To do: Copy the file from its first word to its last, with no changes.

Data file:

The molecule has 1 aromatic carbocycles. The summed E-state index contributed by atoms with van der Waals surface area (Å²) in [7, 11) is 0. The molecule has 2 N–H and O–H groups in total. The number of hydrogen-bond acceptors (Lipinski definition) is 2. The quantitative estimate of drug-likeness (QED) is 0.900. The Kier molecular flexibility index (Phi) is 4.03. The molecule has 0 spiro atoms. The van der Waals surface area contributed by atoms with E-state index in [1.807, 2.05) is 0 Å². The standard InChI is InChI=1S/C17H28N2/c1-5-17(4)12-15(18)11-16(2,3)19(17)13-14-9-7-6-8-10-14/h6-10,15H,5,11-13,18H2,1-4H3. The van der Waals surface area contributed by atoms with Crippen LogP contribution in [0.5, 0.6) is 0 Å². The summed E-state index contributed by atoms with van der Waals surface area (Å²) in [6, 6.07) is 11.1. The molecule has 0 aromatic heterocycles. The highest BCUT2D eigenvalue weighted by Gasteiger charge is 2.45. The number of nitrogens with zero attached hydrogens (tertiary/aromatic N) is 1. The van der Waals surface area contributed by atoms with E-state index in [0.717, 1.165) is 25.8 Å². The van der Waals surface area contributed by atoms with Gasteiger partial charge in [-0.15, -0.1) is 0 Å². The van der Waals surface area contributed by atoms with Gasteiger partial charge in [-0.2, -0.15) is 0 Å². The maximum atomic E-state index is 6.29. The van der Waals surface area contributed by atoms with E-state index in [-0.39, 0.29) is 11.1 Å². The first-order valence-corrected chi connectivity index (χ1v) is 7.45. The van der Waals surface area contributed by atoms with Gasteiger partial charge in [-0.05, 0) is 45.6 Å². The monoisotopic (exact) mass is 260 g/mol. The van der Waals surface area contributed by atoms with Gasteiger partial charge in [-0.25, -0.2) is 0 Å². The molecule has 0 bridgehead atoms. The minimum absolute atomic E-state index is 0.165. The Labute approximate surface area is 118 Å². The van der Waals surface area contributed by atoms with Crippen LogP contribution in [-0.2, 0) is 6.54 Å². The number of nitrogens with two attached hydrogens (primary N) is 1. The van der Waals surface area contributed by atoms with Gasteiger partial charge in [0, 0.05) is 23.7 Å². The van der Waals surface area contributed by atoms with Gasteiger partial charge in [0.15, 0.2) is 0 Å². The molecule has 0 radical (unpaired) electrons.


The molecule has 1 aromatic carbocycles. The summed E-state index contributed by atoms with van der Waals surface area (Å²) in [7, 11) is 0. The molecule has 2 N–H and O–H groups in total. The number of hydrogen-bond acceptors (Lipinski definition) is 2. The quantitative estimate of drug-likeness (QED) is 0.900. The Kier molecular flexibility index (Phi) is 4.03. The molecule has 0 spiro atoms. The van der Waals surface area contributed by atoms with E-state index in [1.807, 2.05) is 0 Å². The standard InChI is InChI=1S/C17H28N2/c1-5-17(4)12-15(18)11-16(2,3)19(17)13-14-9-7-6-8-10-14/h6-10,15H,5,11-13,18H2,1-4H3. The van der Waals surface area contributed by atoms with Crippen LogP contribution in [0.5, 0.6) is 0 Å². The summed E-state index contributed by atoms with van der Waals surface area (Å²) in [6, 6.07) is 11.1. The molecule has 0 aromatic heterocycles. The highest BCUT2D eigenvalue weighted by Gasteiger charge is 2.45. The number of nitrogens with zero attached hydrogens (tertiary/aromatic N) is 1. The van der Waals surface area contributed by atoms with E-state index in [0.717, 1.165) is 25.8 Å². The van der Waals surface area contributed by atoms with Gasteiger partial charge in [-0.15, -0.1) is 0 Å². The van der Waals surface area contributed by atoms with Gasteiger partial charge in [-0.2, -0.15) is 0 Å². The maximum atomic E-state index is 6.29. The van der Waals surface area contributed by atoms with E-state index in [-0.39, 0.29) is 11.1 Å². The first-order valence-corrected chi connectivity index (χ1v) is 7.45. The van der Waals surface area contributed by atoms with Gasteiger partial charge in [-0.05, 0) is 45.6 Å². The monoisotopic (exact) mass is 260 g/mol. The van der Waals surface area contributed by atoms with Gasteiger partial charge in [-0.25, -0.2) is 0 Å². The molecule has 0 bridgehead atoms. The minimum absolute atomic E-state index is 0.165. The Labute approximate surface area is 118 Å². The van der Waals surface area contributed by atoms with Crippen LogP contribution in [-0.2, 0) is 6.54 Å². The number of nitrogens with two attached hydrogens (primary N) is 1. The van der Waals surface area contributed by atoms with Gasteiger partial charge in [0, 0.05) is 23.7 Å². The van der Waals surface area contributed by atoms with Gasteiger partial charge in [0.15, 0.2) is 0 Å². The molecule has 0 radical (unpaired) electrons.